Media & Entertainment

Just dance! Social interaction and communication inside a nightclub

Kingsland, Lowland, Into the Woods, or Soenda… You might have heard, been or are planning on going to any of these festivals, let alone the other electronic dance music events you may go to on a more regular basis. In rooms filled with loud music and strobes lights flashing speedily, while thousands of sweaty bodies move rhythmically, the way party-goers communicate through dance and music is truly particular.

At a dance party, interaction happens without using any spoken words. No matter your language or background, the world of partying give way to a very particular form of communication. Through dance, the way humans communicate on an everyday basis is brought down to a primitive form of communication, not verbally translatable, and transcending social boundaries. So what makes electronic music such a particular communicative medium? Why do we party and how do we communicate through dance?

you can literally feel the music

Dancing as a universal language
One of the main motivations to party is indeed opportunities for socialisation. Dancing is an integral part of a network of social event, but dance is also a part of a system of knowledge and belief, social behaviour and aesthetic norms and values. Of course, music plays the most important role into this process. Music is the connecting link between people and their movements, by being both universal and communicative. A silent disco seen from the outside is a particularly weird thing to witness as dancing can rarely be dissociated from music.

Sounds and music already act as an international language in themselves: a beat is a beat and it is felt the same way by every body, literally. Indeed, studies  have proven that above a certain volume, music is absorbed not only through our ears but through the entire musculoskeletal system (our muscles and bones), so yes, you can literally feel the music.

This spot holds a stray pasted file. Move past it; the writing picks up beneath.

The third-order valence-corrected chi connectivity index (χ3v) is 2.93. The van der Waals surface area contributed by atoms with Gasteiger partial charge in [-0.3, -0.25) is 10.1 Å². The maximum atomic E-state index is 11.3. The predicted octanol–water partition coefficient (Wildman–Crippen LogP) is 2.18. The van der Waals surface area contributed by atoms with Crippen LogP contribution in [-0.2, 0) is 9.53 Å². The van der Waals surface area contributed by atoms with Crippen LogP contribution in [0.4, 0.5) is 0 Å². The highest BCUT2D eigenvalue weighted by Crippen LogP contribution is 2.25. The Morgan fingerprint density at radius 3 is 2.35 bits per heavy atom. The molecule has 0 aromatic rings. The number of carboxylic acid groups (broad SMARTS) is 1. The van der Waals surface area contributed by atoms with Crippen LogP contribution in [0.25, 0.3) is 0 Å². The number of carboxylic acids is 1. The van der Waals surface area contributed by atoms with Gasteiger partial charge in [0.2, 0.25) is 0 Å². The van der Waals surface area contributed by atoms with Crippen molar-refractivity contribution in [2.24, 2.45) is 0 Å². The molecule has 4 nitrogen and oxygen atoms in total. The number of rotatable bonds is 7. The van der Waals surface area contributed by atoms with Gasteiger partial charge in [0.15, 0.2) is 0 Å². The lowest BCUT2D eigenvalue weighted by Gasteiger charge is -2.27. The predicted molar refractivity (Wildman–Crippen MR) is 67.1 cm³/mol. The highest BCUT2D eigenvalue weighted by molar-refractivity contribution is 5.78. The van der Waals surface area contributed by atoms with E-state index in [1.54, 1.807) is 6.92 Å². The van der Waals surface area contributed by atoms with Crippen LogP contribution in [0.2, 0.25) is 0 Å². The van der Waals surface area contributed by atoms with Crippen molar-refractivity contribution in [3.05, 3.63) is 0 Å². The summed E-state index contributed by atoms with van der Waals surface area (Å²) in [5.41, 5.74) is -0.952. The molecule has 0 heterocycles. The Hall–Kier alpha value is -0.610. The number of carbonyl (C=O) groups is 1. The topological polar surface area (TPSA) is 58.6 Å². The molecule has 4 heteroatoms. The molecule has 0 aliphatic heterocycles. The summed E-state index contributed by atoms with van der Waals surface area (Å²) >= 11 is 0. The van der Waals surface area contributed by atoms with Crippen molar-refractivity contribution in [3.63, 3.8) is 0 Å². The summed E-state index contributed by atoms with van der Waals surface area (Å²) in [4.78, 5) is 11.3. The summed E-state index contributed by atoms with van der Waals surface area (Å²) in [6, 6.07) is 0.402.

Physiological euphoria and dance orgasms
The particular power of electronic dance music lies in its ecstatic function, which takes the dancer out of himself, away from everyday life and transports him into a virtual world of time and space. This happens at a much deeper physiological place than most think: while dancing, and especially when exposed to repetitive beats and loops, the brain releases the hormone oxytocin — the same hormone that plunges our bodies in an ecstatic state after orgasm. That explains the euphoria and state of trance that one might feel from dancing.

So kids, don’t do drugs, go dance instead!

Is this why it feels easy to connect with friends or even strangers at parties? It would appear so. This state of euphoria is usually more associated with the use of alcohol and recreational drugs, and – let’s be honest – it does play a role since alcohol reduces inhibitions. But the way our body reacts to music and dance in a crowd can truly make an individual “high on dancing”. So kids, don’t do drugs, go dance instead!

One music, one rhythm, one group
Added to this physiological effect, the universality of music has the capacity to bring people and groups together, through a mode of communication that is both expressive and emotionally intense, while offering new codes for communication. Dancing lacks a traditional semantic meaning and therefore scales down the possibilities of miscommunication between groups. Overall, it is this sense of group that makes parties a place for enhanced interpersonal and intergroup communication. Already by being in the same club, and listening to the same kind of music, party-goers can feel a sense of belonging. A sensation enhanced through dancing, as the rhythmic and the movements of the dancers are both very similar between people but also free to be adapted to each person’s individuality. This creates a sense of socio-cultural community within a crowd of connected people, but also leave space for everybody to demonstrate their uniqueness. The experience can be incredibly liberating as much physically than mentally.

To sum this up, dancing is primarily a non-verbal medium of communication which establishes contact between humans. Dancing also has a unifying power which lies in the shared dance language. The sense of community enhances interpersonal and intergroup communication while the gesture stemming from one soul’s are able express itself in an energy force beyond words. So next time you are going to a party, remember that you are connecting with hundreds of people, getting high without drugs and relaxing both your body and your mind. Cool, right?

Cover: Unsplash / Sarthak Navjivan

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Gabby Rialland
This French globe-trotter, with a disputable sense of humour, has found a true home in The Netherlands. After 4 years in Groningen, she indefinitely traded her French Baguette for a Broodje-kroket and moved to Amsterdam to pursue a Master in Communication Science. Gabby in one word: upbeat; as much in her personality as when she is behind the DJ decks. Some say it may be related to her caffeine addiction.

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